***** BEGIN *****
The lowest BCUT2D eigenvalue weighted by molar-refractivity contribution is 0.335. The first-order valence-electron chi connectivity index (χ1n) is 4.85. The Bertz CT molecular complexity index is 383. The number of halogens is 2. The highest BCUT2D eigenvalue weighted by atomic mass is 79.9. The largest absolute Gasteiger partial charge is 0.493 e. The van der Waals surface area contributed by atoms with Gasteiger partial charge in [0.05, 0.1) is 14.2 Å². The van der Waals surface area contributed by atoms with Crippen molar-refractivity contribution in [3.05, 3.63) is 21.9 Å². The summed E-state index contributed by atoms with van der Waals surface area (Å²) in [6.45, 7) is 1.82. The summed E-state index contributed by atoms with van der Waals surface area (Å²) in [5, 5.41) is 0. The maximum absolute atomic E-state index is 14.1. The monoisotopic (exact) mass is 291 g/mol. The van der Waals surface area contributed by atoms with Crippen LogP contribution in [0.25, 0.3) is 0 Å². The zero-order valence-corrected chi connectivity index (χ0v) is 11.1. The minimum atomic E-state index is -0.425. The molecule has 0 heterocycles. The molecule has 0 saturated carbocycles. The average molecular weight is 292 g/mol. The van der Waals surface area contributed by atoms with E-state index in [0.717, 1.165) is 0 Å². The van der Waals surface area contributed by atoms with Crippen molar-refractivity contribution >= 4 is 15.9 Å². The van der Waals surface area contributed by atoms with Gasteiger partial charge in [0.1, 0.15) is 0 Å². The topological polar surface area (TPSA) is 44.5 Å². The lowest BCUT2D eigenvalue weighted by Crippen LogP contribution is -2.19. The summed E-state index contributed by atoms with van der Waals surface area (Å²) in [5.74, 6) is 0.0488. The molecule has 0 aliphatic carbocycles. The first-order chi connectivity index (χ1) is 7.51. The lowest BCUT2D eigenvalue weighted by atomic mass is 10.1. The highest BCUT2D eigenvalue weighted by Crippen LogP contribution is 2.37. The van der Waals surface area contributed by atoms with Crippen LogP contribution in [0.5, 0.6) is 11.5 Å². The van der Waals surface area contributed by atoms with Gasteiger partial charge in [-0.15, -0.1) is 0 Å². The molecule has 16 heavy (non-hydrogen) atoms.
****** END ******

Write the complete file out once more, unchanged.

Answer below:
The lowest BCUT2D eigenvalue weighted by molar-refractivity contribution is 0.335. The first-order valence-electron chi connectivity index (χ1n) is 4.85. The Bertz CT molecular complexity index is 383. The number of halogens is 2. The highest BCUT2D eigenvalue weighted by atomic mass is 79.9. The largest absolute Gasteiger partial charge is 0.493 e. The van der Waals surface area contributed by atoms with Gasteiger partial charge in [0.05, 0.1) is 14.2 Å². The van der Waals surface area contributed by atoms with Crippen molar-refractivity contribution in [3.05, 3.63) is 21.9 Å². The summed E-state index contributed by atoms with van der Waals surface area (Å²) in [6.45, 7) is 1.82. The summed E-state index contributed by atoms with van der Waals surface area (Å²) in [5, 5.41) is 0. The maximum absolute atomic E-state index is 14.1. The monoisotopic (exact) mass is 291 g/mol. The van der Waals surface area contributed by atoms with Crippen LogP contribution in [0.25, 0.3) is 0 Å². The zero-order valence-corrected chi connectivity index (χ0v) is 11.1. The minimum atomic E-state index is -0.425. The molecule has 0 heterocycles. The molecule has 0 saturated carbocycles. The average molecular weight is 292 g/mol. The van der Waals surface area contributed by atoms with E-state index in [0.717, 1.165) is 0 Å². The van der Waals surface area contributed by atoms with Crippen molar-refractivity contribution >= 4 is 15.9 Å². The van der Waals surface area contributed by atoms with Gasteiger partial charge in [0.1, 0.15) is 0 Å². The topological polar surface area (TPSA) is 44.5 Å². The lowest BCUT2D eigenvalue weighted by Crippen LogP contribution is -2.19. The summed E-state index contributed by atoms with van der Waals surface area (Å²) in [5.74, 6) is 0.0488. The molecule has 0 aliphatic carbocycles. The first-order chi connectivity index (χ1) is 7.51. The lowest BCUT2D eigenvalue weighted by atomic mass is 10.1. The highest BCUT2D eigenvalue weighted by Crippen LogP contribution is 2.37. The van der Waals surface area contributed by atoms with Crippen LogP contribution in [0.5, 0.6) is 11.5 Å². The van der Waals surface area contributed by atoms with Gasteiger partial charge in [-0.15, -0.1) is 0 Å². The molecule has 16 heavy (non-hydrogen) atoms.